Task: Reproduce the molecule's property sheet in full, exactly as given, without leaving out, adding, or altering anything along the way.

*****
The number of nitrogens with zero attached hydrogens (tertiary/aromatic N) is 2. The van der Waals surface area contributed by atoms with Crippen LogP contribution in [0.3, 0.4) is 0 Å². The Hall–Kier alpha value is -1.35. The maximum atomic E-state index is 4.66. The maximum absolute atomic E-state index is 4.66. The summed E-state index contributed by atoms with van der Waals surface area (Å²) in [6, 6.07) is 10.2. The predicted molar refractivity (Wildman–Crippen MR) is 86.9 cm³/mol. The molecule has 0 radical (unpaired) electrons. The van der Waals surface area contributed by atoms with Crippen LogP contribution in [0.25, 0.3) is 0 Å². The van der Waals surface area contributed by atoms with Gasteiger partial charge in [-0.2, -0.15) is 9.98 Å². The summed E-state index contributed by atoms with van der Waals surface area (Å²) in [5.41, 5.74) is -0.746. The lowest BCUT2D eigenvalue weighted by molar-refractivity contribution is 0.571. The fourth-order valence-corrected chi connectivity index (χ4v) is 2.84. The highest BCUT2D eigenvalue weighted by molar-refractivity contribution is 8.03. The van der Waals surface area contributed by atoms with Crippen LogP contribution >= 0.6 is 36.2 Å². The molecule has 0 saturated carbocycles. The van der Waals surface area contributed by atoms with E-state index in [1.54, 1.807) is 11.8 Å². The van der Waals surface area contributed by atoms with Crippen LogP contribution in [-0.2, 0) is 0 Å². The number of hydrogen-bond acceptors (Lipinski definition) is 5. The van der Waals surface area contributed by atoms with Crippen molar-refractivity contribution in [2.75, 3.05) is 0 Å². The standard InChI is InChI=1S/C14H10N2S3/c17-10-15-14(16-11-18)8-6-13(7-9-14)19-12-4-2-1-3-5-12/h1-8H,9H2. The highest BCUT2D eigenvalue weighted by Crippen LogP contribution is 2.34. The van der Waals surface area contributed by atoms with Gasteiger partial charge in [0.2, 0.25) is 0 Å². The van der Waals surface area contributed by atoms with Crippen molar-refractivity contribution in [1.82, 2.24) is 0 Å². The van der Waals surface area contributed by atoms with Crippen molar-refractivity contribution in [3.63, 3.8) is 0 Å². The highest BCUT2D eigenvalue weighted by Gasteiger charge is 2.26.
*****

The number of nitrogens with zero attached hydrogens (tertiary/aromatic N) is 2. The van der Waals surface area contributed by atoms with Crippen LogP contribution in [0.3, 0.4) is 0 Å². The Hall–Kier alpha value is -1.35. The maximum atomic E-state index is 4.66. The maximum absolute atomic E-state index is 4.66. The summed E-state index contributed by atoms with van der Waals surface area (Å²) in [6, 6.07) is 10.2. The predicted molar refractivity (Wildman–Crippen MR) is 86.9 cm³/mol. The molecule has 0 radical (unpaired) electrons. The van der Waals surface area contributed by atoms with Crippen LogP contribution in [0.25, 0.3) is 0 Å². The van der Waals surface area contributed by atoms with Gasteiger partial charge in [-0.2, -0.15) is 9.98 Å². The summed E-state index contributed by atoms with van der Waals surface area (Å²) in [5.41, 5.74) is -0.746. The lowest BCUT2D eigenvalue weighted by molar-refractivity contribution is 0.571. The fourth-order valence-corrected chi connectivity index (χ4v) is 2.84. The highest BCUT2D eigenvalue weighted by molar-refractivity contribution is 8.03. The van der Waals surface area contributed by atoms with Crippen LogP contribution >= 0.6 is 36.2 Å². The molecule has 0 saturated carbocycles. The van der Waals surface area contributed by atoms with E-state index in [1.54, 1.807) is 11.8 Å². The van der Waals surface area contributed by atoms with Crippen LogP contribution in [-0.2, 0) is 0 Å². The number of hydrogen-bond acceptors (Lipinski definition) is 5. The van der Waals surface area contributed by atoms with Crippen molar-refractivity contribution in [2.75, 3.05) is 0 Å². The standard InChI is InChI=1S/C14H10N2S3/c17-10-15-14(16-11-18)8-6-13(7-9-14)19-12-4-2-1-3-5-12/h1-8H,9H2. The highest BCUT2D eigenvalue weighted by Crippen LogP contribution is 2.34. The van der Waals surface area contributed by atoms with Gasteiger partial charge in [0.2, 0.25) is 0 Å². The van der Waals surface area contributed by atoms with Crippen molar-refractivity contribution in [1.82, 2.24) is 0 Å². The van der Waals surface area contributed by atoms with Crippen molar-refractivity contribution in [3.63, 3.8) is 0 Å². The highest BCUT2D eigenvalue weighted by Gasteiger charge is 2.26.